Do-It-Yourself Tour Itinerary-St. Mary Major
Half the fun of Rome is discovering things on your own. Here is an intinerary that will get you to important sites, but leave room for exploration. Bring a map and don’t be afraid to ask for directions e.g. “Mi scusi, dov’è Piazza Navona?” (Excuse me, where is Piazza Navona?). Romans are generally helpful, speak a little English, and of course are quite eloquent in the language of gesture.
Start your tour at the Basilica di Santa Maria Maggiore, which was the first church dedicated to the Virgin Mary to be built in the West. It was the labor of love of Pope Sixtus III in 432 after the Council of Ephesus declared Mary “Mother of God" (by the way, did you know all popes named Sixtus were builders while we usually get invaded when the Pope is named Pius). It is a basilica with 1600 years of devotion to the Blessed Virgin, which radiates from every mosaic tile and gilt leaf. There are mosaics made in the 5th, 13th and 14th centuries and stunning chapels by Popes Paul V and Sixtus V (yes, another builder) where most of Bernini’s best ideas can be seen in embryonic form. Speaking of Bernini, the famous artist is buried next to the high altar so that he could be close to the celebrated relic of the cradle of the Christ Child. Other important devotional spaces include the Madonna Salus Popoli Romani (The Madonna of the Health of the Roman People), an icon dating back to the earliest ages of the church, and the modern Mary, Queen of Peace sculpted by Guido Galli at the end of World War II. Both of these spaces have been sites of special prayers for Pope Francis as he travels around the world as he seeks to bring healing and preach peace. The basilica is open every day from 7am to 7pm.
From there, you can go to Santa Prassede (open 7:30am-noon and 4:00pm-6:00pm). It is out the front door of Santa Maria Maggiore, across the Piazza to the right. Walk down the Via di Santa Prassede and you will see the unobtrusive door to the church. Beyond being the site where traditionally St. Peter first found welcome in Rome, and where two sister saints, Prassede and Pudenziana, collected the blood of the first martyrs, it also has the breathtaking 9th century St. Zeno chapel. This is the only mosaic chapel in Rome and was built by Pope Paschal in honor of his mother. The chapel contains the supposed relic of a fragment of the column that Christ was tied to during his scourging. The crypt – at present it is closed for restoration - was where Christian archeology was born in the 19th century, thanks to a providential conversation between a priest and a young archeology student named Giovanni Battista de’Rossi.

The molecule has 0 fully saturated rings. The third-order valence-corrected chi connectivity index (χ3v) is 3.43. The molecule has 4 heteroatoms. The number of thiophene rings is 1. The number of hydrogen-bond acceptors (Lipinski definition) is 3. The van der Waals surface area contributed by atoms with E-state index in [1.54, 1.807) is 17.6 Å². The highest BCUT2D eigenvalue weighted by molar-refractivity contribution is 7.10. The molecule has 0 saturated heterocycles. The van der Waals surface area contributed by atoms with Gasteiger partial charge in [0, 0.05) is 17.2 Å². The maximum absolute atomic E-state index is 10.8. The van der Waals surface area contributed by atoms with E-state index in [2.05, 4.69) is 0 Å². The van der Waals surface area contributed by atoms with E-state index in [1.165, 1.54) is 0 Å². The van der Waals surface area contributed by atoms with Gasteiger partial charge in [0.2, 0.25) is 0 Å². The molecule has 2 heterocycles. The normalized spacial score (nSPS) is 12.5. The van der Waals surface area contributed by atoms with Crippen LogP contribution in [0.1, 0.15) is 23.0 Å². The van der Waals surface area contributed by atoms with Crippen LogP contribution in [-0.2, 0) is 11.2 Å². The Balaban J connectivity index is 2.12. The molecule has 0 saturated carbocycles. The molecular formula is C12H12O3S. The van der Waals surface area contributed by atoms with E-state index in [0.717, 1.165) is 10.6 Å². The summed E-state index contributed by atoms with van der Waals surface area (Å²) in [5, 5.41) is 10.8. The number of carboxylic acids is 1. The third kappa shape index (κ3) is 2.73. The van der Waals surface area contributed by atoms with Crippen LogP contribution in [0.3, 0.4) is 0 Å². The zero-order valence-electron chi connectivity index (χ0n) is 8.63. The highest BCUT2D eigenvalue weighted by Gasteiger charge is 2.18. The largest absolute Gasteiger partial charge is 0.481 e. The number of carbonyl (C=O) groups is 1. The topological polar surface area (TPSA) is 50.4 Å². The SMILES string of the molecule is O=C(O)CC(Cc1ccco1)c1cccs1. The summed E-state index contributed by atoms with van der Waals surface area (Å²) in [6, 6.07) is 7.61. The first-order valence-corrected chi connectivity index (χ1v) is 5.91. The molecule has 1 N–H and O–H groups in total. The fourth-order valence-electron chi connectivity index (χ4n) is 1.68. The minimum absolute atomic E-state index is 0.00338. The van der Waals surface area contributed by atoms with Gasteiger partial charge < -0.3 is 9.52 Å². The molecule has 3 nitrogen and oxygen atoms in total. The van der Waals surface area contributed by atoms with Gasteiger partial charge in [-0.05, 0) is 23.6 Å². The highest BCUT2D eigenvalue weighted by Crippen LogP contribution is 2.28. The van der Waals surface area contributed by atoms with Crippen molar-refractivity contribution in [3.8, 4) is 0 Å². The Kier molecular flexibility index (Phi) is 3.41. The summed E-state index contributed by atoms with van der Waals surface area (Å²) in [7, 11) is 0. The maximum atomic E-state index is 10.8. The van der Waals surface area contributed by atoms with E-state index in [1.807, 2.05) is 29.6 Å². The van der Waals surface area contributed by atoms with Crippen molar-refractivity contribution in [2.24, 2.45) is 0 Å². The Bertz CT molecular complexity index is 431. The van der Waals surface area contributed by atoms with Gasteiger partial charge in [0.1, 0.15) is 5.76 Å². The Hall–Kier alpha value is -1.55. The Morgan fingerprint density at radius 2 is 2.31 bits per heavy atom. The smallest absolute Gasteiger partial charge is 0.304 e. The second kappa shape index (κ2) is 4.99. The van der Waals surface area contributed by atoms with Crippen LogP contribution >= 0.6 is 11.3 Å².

Don’t forget to drop by the sister church of Santa Pudenziana (open 8:00am-noon and then 3:00-6:00pm)! It is at Via Urbana, 160, across Via Cavour, which runs along the apse side of the church. As you descend the steps to the front door, you can see how high the ground level has risen since the construction of the church which occurred around 385 A.D. Excavations have revealed the remains of a 1st century house under the church, believed to be the home of Senator Pudens, who gave hospitality to St. Peter when he first came to Rome. There is an altar behind the apse which is believed to contain the ancient altar of the Prince of the Apostles. The church also contains the earliest Christian mosaic in Rome – an image of seated Christ surrounded by apostles with the first representation in the history of art of the evangelists as their apocalyptic animals.
From there, if you are still feeling adventurous and energetic, you can walk farther down Via Cavour. About a ten minutes walk down the road on the left, there is a steep staircase leading up to San Pietro in Vincoli (St. Peter in Chains). It is open 7:00am-12:30pm and then again from 3:30pm-6:00pm. This church contains the two sets of chains that bound St. Peter in Jerusalem and in Rome (the chains from Jerusalem were a gift of the Empress Eudoxia to Pope Leo the Great in the mid-fourth century who built the church to house them). The church is most famous for Michelangelo’s Moses - the only completed element of his grand tomb project for Pope Julius II. Looking at the dynamic between the tight niche and the powerful statue is excellent preparation for a visit to the Sistine chapel, as you will recognize the same sculptural vision of space and the body in the massive ceiling fresco. From there, it is only a short walk to the Coliseum, which has a metro and buses for the return home.